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I have to compare two queries (e.g. an update and a delete statement) if they affect the same entry in a MySQL database.

I thought about selecting the affected entries of the queries with a select and check if the one result in the other:

UPDATE Foo SET col = 'a' WHERE id > 5;
DELETE FROM Foo WHERE col = 'b';


In practice it worked for my simple Foo table, but failed in another table with several columns - even when the two sub-selects where exact the same. Also with this solution the first sub-select can only contain one result.

Does anyone know another solution or the reason why the above select could fail with another table?

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Using a subselect for an IN(...) clause requires that the subselect return only a single column of values. SQL won't know WHICH field you want to compare against for the IN stuff when multiple columns are returned. –  Marc B Mar 9 '12 at 15:23

2 Answers 2

To get the rows that will be affected by both you only need the WHERE conditions, simply do;

SELECT * FROM Foo WHERE (col='b') AND (id>5);

IN only works on single column results by design, sorry.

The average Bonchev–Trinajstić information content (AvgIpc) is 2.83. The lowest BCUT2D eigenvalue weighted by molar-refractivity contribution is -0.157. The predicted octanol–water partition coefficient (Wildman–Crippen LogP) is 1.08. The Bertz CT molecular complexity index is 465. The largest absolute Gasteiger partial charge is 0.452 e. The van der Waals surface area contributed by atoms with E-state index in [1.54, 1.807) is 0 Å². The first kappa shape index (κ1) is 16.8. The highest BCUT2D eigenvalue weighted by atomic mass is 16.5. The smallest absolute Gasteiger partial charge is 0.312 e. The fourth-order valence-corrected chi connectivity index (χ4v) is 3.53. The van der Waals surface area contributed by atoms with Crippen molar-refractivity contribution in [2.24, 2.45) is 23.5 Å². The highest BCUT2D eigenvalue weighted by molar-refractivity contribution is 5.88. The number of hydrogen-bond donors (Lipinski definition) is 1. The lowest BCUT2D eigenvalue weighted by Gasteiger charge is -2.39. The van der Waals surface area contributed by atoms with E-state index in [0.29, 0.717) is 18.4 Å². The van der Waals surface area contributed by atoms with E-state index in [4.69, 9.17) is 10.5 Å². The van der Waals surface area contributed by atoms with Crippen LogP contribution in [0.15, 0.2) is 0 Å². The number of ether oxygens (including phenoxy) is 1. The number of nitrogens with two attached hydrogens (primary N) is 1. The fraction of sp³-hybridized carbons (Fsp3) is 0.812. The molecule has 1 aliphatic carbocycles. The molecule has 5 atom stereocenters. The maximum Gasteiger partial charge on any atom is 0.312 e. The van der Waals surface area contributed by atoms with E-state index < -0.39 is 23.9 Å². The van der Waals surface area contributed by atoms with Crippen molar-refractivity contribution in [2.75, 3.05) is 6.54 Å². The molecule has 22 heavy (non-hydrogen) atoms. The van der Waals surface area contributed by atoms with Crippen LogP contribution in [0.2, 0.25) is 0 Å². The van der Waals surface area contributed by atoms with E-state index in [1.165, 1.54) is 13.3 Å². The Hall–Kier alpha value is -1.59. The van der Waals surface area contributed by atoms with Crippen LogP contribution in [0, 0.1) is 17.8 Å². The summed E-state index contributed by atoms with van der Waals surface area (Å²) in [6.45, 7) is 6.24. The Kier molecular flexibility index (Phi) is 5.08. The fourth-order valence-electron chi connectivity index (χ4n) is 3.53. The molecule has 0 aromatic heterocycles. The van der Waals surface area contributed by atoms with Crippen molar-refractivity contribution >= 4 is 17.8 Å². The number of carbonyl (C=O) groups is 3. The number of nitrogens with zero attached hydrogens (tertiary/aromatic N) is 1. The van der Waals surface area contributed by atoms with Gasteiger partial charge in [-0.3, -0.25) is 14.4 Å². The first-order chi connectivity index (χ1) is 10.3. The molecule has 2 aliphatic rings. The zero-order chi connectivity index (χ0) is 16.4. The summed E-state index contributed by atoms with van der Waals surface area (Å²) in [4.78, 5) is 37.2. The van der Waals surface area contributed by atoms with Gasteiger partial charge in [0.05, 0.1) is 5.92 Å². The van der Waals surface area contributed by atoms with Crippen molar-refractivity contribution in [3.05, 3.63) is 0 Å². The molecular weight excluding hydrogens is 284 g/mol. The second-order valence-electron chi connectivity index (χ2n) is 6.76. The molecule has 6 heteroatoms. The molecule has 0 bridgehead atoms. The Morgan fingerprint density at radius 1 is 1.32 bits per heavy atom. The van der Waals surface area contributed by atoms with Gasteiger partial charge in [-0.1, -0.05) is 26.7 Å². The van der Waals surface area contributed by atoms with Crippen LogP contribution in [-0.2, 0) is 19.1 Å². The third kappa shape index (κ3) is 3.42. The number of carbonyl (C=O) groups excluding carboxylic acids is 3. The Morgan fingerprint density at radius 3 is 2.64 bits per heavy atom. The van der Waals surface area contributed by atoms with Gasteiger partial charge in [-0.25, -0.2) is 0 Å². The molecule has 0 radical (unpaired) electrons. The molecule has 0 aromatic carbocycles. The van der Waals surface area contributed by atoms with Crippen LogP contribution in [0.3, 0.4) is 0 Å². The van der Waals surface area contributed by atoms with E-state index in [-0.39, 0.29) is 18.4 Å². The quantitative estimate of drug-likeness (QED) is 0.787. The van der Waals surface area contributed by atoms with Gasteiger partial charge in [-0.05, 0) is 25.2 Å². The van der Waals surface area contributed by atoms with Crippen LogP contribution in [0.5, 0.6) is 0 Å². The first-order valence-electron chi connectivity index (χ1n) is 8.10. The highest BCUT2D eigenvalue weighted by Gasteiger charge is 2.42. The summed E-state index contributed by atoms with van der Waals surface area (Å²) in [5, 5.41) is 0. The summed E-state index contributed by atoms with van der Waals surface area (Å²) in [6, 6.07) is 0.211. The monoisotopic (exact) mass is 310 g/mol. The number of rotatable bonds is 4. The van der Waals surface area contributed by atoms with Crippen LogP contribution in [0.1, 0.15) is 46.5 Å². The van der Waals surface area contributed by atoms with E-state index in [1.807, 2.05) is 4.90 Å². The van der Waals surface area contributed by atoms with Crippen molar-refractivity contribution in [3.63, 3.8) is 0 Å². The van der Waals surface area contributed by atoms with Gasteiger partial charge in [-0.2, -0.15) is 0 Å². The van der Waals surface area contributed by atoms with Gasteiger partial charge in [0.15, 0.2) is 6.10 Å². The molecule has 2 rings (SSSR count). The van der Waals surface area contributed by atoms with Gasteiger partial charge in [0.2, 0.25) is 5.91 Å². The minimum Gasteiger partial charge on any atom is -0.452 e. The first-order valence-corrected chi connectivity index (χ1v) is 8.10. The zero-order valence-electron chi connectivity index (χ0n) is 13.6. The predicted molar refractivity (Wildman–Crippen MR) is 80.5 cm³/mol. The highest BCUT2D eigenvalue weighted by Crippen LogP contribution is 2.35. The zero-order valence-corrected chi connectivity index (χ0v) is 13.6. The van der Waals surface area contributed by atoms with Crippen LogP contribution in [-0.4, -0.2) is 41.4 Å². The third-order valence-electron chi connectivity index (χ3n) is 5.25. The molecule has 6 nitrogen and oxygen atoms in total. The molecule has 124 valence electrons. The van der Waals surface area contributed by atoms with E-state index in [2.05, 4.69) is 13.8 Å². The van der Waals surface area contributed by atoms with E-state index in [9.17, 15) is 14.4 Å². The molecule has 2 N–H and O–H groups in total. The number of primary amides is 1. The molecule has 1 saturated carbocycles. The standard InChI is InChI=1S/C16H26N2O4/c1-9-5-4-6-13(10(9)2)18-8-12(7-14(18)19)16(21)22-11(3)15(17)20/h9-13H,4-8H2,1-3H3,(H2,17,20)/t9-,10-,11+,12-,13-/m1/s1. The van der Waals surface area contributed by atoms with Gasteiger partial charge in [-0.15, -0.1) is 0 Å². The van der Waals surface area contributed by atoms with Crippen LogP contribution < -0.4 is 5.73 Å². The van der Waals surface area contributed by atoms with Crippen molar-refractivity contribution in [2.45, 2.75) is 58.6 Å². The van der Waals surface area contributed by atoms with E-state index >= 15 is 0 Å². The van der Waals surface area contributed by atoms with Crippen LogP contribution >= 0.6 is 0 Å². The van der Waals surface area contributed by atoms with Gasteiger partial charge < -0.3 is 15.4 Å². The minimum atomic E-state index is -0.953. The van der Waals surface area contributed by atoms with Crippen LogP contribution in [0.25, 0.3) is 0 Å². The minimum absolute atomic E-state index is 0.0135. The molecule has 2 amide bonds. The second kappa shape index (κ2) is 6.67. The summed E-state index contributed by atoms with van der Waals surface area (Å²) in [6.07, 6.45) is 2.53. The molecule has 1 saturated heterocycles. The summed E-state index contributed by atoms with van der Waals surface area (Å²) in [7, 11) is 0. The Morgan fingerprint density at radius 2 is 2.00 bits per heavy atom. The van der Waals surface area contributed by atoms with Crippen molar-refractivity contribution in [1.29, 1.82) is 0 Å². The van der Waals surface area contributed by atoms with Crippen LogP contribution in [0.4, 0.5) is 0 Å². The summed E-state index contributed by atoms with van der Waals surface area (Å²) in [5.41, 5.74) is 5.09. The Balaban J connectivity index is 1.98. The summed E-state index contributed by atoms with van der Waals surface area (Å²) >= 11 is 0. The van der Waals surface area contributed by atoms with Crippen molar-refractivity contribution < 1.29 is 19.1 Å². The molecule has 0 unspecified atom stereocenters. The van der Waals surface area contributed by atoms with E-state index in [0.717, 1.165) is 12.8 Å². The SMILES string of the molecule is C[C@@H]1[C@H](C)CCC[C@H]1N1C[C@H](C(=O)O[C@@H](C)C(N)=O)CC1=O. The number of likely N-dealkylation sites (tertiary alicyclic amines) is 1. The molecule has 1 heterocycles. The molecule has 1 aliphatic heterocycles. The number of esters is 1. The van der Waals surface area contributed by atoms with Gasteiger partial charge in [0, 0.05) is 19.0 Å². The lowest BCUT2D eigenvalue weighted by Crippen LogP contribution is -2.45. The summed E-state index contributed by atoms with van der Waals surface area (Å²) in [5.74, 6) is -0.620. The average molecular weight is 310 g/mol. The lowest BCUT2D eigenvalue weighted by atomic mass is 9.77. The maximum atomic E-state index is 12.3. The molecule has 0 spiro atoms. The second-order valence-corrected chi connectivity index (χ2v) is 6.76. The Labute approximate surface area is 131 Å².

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But what is when I want to compare a delete statement which contains a limit and maybe also an order by? My problem is that I don't know which queries I'll compare, so I have to cover all cases... –  Zwie Mar 9 '12 at 15:30
If your table has a primary key, let's say it's id as an example, you can do your IN query using that; SELECT * From Foo WHERE id IN (SELECT id FROM Foo WHERE col = 'b') AND id IN (SELECT id FROM Foo WHERE id > 5); –  Joachim Isaksson Mar 9 '12 at 15:38
up vote 0 down vote accepted

I solved my problem partly with PHP now, instead of solving it only with MySQL.

I select the affected entries of the concerned queries and compare the result in my application (in my case it's realised with PHP).

Why don't I solved it via one query over MySQL? At the moment were I've to compare the queries, I don't know anything else given by the query. Still I know which tables are affected and which columns, but I don't know how this tables are structured or which column is a primary key (or if there are even multiple primary keys). That's why I, more or less, wrote my own IN function in PHP.

Another way of solution could be to get the primary keys from MySQL (e.g. using DESCRIBE) and using the described solution of Joachim Isaksson.

Just wanted to share this with you.

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